Beginning in October 2018, a new set of DUI laws went into effect in the state of Nevada. These new laws brought about a number of changes designed to discourage drunk driving in the state as well as provide some means of stopping drivers who are driving under the influence of marijuana.
Given the impact that these new laws can have on individuals who have been convicted of a DUI in the state of Nevada, we wanted to take this opportunity to explain these new DUI laws and how they will be enforced.
Expanding the State’s Ignition Interlock Device Program
The most significant thrust of the new DUI laws in Nevada centers around expanding the state’s ignition interlock device program. Ignition interlock devices are devices that can be installed on the ignition of the vehicle owned by an individual who has been convicted of a DUI. These devices essentially require the individual to perform a breathalyzer test before they are allowed to start their vehicle. The devices typically include a camera as well in order to ensure that the person blowing into the device is indeed the person that intends to drive the vehicle.
In the past, ignition interlock devices were largely only installed on the vehicles of repeat DUI offenders. The new laws, however, expand the program so that ignition interlock devices are now required to be installed on the vehicle of anyone who is convicted of a DUI in the state. In addition to requiring that an ignition interlock device be installed on the vehicle of anyone who is convicted of a DUI, the new laws also require that anyone who is arrested for a DUI must have an ignition interlock device installed on their vehicle as a condition for getting their driver’s license back before their trial.
The goal of expanding the state’s ignition interlock devices program is to not only make the penalty for a DUI stricter but also to cut down on repeat offenders. DUI charges tend to have a high rate of repeat offenders, but ignition interlock devices work to stop anyone who has been convicted of a DUI from being able to drive under the influence again.
Of course, there are still plenty of issues with ignition interlock devices, including their accuracy as well as the various ways that people are able to get around the device. Even more significant is the fact that ignition interlock devices do nothing to prevent people from driving under the influence of marijuana.
Nevada’s New Approach to High Drivers
When the state of Nevada decided to legalize both recreational and medical marijuana, it was well understood that a consequence of this decision would be a significant uptick in drivers operating their vehicles under the influence of marijuana. Right now, though, Nevada – like most every other state that has legalized cannabis – is still struggling to find a way to identify and convict high drivers.
Ignition interlock devices are unable to detect whether THC is present in a person’s body, as are most roadside test kits that Nevada police officers are currently equipped with. Field sobriety tests are likewise not always useful for determining whether or not someone is under the influence of marijuana since THC does not tend to affect a person’s motor skills as dramatically as alcohol does.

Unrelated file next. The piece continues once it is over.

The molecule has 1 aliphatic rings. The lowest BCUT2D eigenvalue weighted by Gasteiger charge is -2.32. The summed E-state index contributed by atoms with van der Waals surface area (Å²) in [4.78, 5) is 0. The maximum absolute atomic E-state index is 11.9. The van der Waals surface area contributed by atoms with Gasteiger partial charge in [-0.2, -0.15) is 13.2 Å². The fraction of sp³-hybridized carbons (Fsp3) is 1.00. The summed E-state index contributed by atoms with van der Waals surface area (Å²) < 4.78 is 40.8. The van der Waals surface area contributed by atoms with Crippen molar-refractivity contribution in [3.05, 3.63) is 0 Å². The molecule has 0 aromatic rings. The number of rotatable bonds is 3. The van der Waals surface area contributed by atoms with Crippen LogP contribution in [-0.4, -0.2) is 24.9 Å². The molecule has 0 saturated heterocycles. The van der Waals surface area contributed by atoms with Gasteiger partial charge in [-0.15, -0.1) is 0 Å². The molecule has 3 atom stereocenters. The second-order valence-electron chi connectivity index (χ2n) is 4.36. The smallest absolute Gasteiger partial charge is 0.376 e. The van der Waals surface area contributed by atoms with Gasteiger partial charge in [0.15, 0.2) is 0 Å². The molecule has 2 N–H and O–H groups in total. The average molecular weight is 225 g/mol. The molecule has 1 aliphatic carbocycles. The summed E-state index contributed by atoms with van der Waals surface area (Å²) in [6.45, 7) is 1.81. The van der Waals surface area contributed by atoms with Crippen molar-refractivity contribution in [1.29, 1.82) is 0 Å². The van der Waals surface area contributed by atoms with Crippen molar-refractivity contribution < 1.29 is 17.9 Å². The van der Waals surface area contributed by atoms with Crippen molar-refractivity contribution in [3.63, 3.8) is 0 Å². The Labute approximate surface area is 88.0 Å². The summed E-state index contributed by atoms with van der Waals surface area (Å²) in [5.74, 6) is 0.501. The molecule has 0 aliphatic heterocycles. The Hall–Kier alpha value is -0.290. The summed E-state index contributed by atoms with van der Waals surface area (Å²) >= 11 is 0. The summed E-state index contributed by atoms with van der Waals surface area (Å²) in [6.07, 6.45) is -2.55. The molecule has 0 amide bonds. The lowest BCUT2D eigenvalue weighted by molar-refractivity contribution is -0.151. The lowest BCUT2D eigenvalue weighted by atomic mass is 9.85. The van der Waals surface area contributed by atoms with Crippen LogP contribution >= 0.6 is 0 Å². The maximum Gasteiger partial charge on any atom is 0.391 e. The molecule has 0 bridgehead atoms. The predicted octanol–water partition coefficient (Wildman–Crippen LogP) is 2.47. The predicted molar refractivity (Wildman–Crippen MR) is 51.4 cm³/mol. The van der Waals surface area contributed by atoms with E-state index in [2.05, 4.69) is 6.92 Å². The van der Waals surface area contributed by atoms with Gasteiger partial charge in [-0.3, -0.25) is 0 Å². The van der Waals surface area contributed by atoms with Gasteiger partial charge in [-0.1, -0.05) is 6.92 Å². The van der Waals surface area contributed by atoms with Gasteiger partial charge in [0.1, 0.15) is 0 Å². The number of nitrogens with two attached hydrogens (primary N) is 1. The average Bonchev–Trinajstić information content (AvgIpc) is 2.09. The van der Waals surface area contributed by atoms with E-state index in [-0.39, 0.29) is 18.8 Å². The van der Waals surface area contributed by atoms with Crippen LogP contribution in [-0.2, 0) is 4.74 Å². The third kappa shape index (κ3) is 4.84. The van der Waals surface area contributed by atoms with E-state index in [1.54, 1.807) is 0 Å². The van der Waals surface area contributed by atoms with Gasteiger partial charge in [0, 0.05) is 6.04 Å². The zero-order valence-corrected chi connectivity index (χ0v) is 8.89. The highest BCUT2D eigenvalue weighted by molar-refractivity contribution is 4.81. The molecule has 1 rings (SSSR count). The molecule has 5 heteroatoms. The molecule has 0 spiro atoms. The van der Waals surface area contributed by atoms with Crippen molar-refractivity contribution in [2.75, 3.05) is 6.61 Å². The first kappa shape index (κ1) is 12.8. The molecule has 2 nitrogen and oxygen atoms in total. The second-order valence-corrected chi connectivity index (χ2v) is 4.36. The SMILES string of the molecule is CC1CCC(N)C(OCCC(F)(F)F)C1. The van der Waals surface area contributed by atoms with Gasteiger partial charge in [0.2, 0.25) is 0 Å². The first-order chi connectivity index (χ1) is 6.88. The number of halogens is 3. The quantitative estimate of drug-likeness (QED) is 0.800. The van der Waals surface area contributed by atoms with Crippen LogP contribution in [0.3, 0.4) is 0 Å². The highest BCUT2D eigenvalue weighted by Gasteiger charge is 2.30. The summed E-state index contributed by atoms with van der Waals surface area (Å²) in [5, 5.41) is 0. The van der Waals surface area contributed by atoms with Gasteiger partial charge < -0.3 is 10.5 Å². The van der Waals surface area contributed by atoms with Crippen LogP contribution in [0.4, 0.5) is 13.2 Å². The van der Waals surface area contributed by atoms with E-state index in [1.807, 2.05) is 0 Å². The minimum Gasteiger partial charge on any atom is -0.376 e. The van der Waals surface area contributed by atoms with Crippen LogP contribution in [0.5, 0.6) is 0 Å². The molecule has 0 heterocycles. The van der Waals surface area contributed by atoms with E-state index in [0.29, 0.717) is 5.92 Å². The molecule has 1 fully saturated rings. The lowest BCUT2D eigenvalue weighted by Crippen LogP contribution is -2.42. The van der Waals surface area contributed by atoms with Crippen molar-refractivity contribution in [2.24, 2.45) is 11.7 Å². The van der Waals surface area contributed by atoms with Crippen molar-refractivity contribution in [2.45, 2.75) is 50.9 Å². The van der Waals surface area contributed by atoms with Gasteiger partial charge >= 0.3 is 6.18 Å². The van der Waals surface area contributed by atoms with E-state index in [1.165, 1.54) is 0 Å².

Nevada’s new DUI laws, however, attempt to help curb the state’s high driving problem both by increasing the penalties for operating a vehicle under the influence of marijuana as well as providing officers with technology and procedures for determining whether or not a person is high.
While devices designed to test for THC in the bloodstream are still not nearly as widespread or as effective as devices designed to measure a person’s blood alcohol content, progress is being made on developing a test that officers can use in the field to determine whether or not someone is under the influence of marijuana. Nevada’s new DUI laws give law enforcement in the state the power to use these new devices as they become available.
The new DUI laws also increase the penalty for driving under the influence of marijuana by requiring that anyone who is convicted of driving high in the state must have an ignition interlock device installed on their vehicle. Even if their offense had nothing to do with alcohol, high drivers in Nevada must still submit to using an ignition interlock device in order to keep their driver’s license.
By increasing the penalty for driving under the influence of marijuana as well as providing law enforcement officers with new devices and procedures for detecting THC in the field, lawmakers in Nevada hope to discourage high driving in a state that is still learning to cope with the consequences of legal marijuana.
What to do if You are Charged With a DUI in Nevada
Being charged with a DUI is always a frightening scenario. Now that the state of Nevada has expanded its ignition interlock devices program, though, being charged with a DUI is now a more serious offense than ever before. Even a single offense can now lead to having to blow into an ignition interlock device every time you want to use your vehicle.
If you have been charged with a DUI in the state of Nevada, it is essential that you seek expert legal counsel right away. The penalties for being convicted of a DUI in Nevada can be life-altering and must be taken seriously regardless of whether or not this is your first offense.
Thankfully, there are things that you can do to fight your charges and push for lighter penalties, even under the state’s new DUI laws. If you have been charged with a DUI in the state of Nevada and would like to learn more about your legal options, we urge you to contact our offices today. Our expert team of DUI defense attorneys will be happy to learn more about your case in order to provide you with the best possible defense.